The faux meat makers are on to something. Sales of plant-based proteins were up 23% from 2017 to 2018, hitting $684 million last year, according to data from Nielsen and The Good Food Institute. While that’s only about 1% of the U.S. retail meat market, experts suggest that meat alternatives’ dramatic growth could be set to mimic the plant-based milk category, which now represents 13% of the retail milk market.
What’s behind this surge? It’s not a mad rush of vegan converts: A staggering 92% of plant-based meals were eaten by non-vegans last year. Clearly, the purveyors of protein alternatives have found a way to tap into a much broader swath of the market.
To aim at that bigger target, it’s taken a subtle shift in messaging. Instead of hammering home the point that their products are meat-free, savvy marketers of plant-based proteins have emphasized mass appeal: Who cares that it’s not meat if it tastes good? This message was spearheaded by companies like Beyond Meat and Impossible Foods, and now industry behemoths like Tyson Foods and Nestlé are parroting it.
This strategy isn’t just good for makers of faux meats; marketers from any industry can capitalize on it. Your product may appeal to a broader audience than you think — if you get your message right.
New Audience, New Voice
When was the last time you assessed your audience? You probably did a lot of market research when you launched your brand, product, or service line, but have you re-evaluated it since? Social media and other digital tools put loads of new data at your fingertips. You may discover surprising opportunities when you run the numbers.
It’s certainly possible to aim too broadly. You don’t want to dilute your brand by targeting such a generic audience that your product has no perceivable value or definition. But many brands are simply missing out on new markets. They haven’t stopped to question who their audience could now be or how they could speak to new communities.
When you reconsider your audience, you may find you only need a few strategic tweaks to your brand message to reach further. Even an established brand like Calvin Klein was able to shift its appeal toward a younger audience by uppercasing its logo and creating digital-first ad campaigns for video platform TikTok.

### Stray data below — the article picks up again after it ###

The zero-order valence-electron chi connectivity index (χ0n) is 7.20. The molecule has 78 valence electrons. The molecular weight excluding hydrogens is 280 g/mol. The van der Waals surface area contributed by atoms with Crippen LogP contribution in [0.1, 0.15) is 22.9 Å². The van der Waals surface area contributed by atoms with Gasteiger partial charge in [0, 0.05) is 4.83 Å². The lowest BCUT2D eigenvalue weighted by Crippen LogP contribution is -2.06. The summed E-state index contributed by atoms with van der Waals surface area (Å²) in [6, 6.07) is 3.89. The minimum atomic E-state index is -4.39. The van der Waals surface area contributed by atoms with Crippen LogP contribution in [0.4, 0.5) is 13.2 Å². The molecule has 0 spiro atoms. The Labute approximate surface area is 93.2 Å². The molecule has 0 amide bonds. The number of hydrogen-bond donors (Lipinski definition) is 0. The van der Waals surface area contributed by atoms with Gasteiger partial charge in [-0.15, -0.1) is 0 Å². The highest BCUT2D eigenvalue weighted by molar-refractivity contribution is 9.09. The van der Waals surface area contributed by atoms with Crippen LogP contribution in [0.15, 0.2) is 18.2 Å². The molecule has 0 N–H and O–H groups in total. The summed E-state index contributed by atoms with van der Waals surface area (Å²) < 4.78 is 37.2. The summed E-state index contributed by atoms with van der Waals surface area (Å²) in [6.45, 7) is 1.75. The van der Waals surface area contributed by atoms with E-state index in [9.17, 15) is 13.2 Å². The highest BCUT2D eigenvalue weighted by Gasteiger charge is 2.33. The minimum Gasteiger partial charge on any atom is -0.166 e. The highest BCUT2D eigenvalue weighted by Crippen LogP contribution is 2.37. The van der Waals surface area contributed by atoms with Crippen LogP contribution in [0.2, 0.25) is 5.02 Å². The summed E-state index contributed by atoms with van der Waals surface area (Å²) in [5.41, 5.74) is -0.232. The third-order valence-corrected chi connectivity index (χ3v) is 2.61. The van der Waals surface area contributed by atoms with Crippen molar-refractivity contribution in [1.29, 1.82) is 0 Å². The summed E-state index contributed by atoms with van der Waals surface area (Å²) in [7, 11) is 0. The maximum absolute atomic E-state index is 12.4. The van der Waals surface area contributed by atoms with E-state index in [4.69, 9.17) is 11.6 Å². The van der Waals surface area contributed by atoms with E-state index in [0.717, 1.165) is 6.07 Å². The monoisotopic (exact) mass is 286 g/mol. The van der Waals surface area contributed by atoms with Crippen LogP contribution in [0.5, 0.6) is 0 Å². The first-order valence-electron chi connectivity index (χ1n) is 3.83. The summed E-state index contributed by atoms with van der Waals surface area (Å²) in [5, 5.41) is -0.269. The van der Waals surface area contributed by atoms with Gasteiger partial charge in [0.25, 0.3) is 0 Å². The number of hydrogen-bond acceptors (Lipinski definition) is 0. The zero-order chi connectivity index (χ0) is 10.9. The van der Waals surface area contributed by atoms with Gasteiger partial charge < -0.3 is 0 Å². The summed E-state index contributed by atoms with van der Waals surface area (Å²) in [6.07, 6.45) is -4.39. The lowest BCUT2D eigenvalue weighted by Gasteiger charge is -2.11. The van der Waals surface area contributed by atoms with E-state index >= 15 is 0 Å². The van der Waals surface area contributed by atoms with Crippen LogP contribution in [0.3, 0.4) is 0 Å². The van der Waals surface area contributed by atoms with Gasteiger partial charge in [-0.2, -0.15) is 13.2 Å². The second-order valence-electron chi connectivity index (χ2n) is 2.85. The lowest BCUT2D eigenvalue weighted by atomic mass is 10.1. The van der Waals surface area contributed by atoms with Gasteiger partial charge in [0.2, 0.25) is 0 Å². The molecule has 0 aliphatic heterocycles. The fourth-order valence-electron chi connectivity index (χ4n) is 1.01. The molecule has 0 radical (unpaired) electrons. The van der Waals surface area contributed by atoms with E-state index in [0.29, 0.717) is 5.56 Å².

Analyze the data. Look at your competition, and determine who’s listening to them. From there, determine which new audience is ready to hear from your brand.
Sparking New Interest
Finding a new audience is only half the battle; the real work lies in learning how to connect. Try a three-pronged approach to engage your new market.
1. Speak the language.
Before you can forge connections with a new audience, you have to understand the landscape. What are this community’s interests? What kinds of brands are getting traction there? Does this group prefer the informality of social media or the structure of traditional advertising?
You may need to literally learn the language, too. Whether it’s a foreign language or an entirely foreign culture, you have to show audience members that you understand their cultural context. The Washington Post, for example, is bringing in diverse voices from Latin America, Spain, and the U.S. in its twice-weekly Spanish-language podcast. Seeing a need to better embrace its Spanish-speaking demographic, The Post is investing resources into comprehending and covering the issues facing Hispanic communities.
The message here is clear: Don’t start shouting about your product in new places if you’re not prepared to prove your cultural competency.
2. Redefine the product.
The story you’re telling about your product may not speak to your newly defined audience. Your unique selling point may need to be different from the value proposition you’d previously emphasized. To ensure a strong connection, some aspect of the story or brand voice will almost certainly need an adjustment.
Facing tough competition in the financial services industry, Credit Union of Colorado wanted to subtly rebrand its offerings to reach a broader audience after more than 80 years in business. An ad campaign created by marketing agency COHN Marketing challenged preconceived notions by asking, “What if your bank wasn’t a bank at all?” By redefining a credit union as being even better than a bank, the campaign allowed CU of CO to stand out as personable, local, and customer-first — and delivered nearly 8% membership growth in 2018.
Redefining your product or its core differentiators doesn’t usually require a major transformation of your company’s identity. With a minor shift in your messaging, you can speak to a broader array of target personas.
3. Involve the audience.
There’s no better way to form a fast bond with new audience members than to get them intimately involved with the brand and product story. This strategy worked wonders for Warby Parker when the direct-to-consumer eyewear company started inviting potential customers to share YouTube videos of their home try-ons. By 2017, there were 56,500 of those user-generated videos on YouTube. Even better, these content sharers were 50% more likely to purchase one of the company’s frames.
Content-sharing campaigns like Warby Parker’s let consumers do the heavy marketing lifting. After all, they know one another better than you do. Let them take your message and run with it. Peer-to-peer messages provide more impact than a paid ad campaign coming directly from your company could.
What’s a feature of your product or service that new customers would be eager to share with their peer audiences? Invite them to spread the word.
Faux meat makers were able to take a niche product mainstream — they simply had to convince meat lovers that plant-based proteins could be delicious. Your task probably isn’t such a tall order. Someone new is waiting to buy your product; you just have to start talking to her.